Colleagues reminisce about a star who was 'a man of the people'
The funeral for James Gandolfini Thursday was a reunion of sorts, if an unhappy one, for people who worked on one of television's most famous shows.
For those who worked behind the scenes on "The Sopranos," it was a time to not only recall a sterling star, but to reminisce about an era that for many was a highlight of their lives.
"The Sopranos" was "like no other show I've ever worked on and [Gandolfini] was one of the most amazing guys I've ever worked with -- a real man of the people," recalled Phil Purifacto, 41, who worked as a grip on the show.
Gandolfini's almost pathological generosity was remarkable, said the Howard Beach resident. Not only did he slam down his credit card to pay for drinks or meals, but he bought 150 to 200 watches for the entire crew, Purifacto said. "That was his wrap gift! Most people give us T-shirts," or a similarly modest trinket to thank the behind the scenes people. "Every Friday, his guys would come in and bring sushi tables. I'd never had sushi before!," Purifacto recalled, jocularly blaming the star for passing on "expensive tastes."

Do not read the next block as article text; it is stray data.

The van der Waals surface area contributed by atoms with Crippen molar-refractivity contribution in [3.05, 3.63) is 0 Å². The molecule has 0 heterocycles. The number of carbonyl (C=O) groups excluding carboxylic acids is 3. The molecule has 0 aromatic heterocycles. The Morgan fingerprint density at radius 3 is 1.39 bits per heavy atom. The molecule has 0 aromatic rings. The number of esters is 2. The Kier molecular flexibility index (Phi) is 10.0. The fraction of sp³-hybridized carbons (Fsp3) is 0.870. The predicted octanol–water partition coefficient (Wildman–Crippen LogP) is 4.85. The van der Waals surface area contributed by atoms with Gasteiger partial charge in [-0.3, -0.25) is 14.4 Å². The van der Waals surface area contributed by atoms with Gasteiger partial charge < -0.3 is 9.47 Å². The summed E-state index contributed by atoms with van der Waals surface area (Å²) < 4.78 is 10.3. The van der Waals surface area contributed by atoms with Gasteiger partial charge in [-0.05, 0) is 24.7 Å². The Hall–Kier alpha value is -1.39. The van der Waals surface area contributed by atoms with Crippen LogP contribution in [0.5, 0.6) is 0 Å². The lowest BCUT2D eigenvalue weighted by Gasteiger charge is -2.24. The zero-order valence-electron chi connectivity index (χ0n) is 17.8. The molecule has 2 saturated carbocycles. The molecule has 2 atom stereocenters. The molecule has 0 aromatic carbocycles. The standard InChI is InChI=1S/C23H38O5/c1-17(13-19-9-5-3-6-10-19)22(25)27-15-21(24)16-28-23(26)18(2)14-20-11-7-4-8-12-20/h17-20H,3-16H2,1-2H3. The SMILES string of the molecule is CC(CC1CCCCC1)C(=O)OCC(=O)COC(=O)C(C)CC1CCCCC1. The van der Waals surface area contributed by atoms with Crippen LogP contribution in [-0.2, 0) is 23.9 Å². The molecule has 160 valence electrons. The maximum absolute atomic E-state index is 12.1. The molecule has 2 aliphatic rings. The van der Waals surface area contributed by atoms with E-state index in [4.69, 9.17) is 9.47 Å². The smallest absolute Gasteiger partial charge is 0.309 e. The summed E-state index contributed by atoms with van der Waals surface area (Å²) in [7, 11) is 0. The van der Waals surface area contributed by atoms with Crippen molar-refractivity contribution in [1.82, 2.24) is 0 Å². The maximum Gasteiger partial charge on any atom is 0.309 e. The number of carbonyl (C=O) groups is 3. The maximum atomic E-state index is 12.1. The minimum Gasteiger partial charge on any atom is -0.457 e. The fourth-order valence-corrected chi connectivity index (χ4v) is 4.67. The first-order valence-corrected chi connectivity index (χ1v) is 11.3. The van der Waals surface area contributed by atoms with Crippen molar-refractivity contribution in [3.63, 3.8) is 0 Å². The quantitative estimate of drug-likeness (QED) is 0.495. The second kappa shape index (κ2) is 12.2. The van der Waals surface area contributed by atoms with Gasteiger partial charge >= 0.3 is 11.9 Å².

Hans Mooy, 55, who worked as Gandolfini's stand-in, recalled when the two went to Graceland and employees there offered to give Gandolfini a VIP "star tour and show him where Elvis passed away," in a bathroom.
"I don't want to see that," Mooy remembered the star saying.
But the employees explained they just wanted to extend him a courtesy because "we think you're bigger than Elvis," Mooy said. Not only did such flattery fail to inflate his ego, but Gandolfini took turns driving, and chose Paul Simon's album, "Graceland" to play on their trip, Mooy said.
After the Graceland visit, "we drove back to The Peabody Hotel [in Memphis] and watched the ducks" that swim in the lobby fountain there, said Mooy, who works as an architect and lives in Nashville.
"I'll remember most how kind he was," said Gerry Mauriello, 63, a retired Newark police officer who provided security on the show. "What really, really sticks in my head was at the end -- I think we were at the Bada Bing -- he hugged me and said, 'Thank you, Gerry!' I was a low man on the totem pole," but Gandolfini made him feel valued, said Mauriello.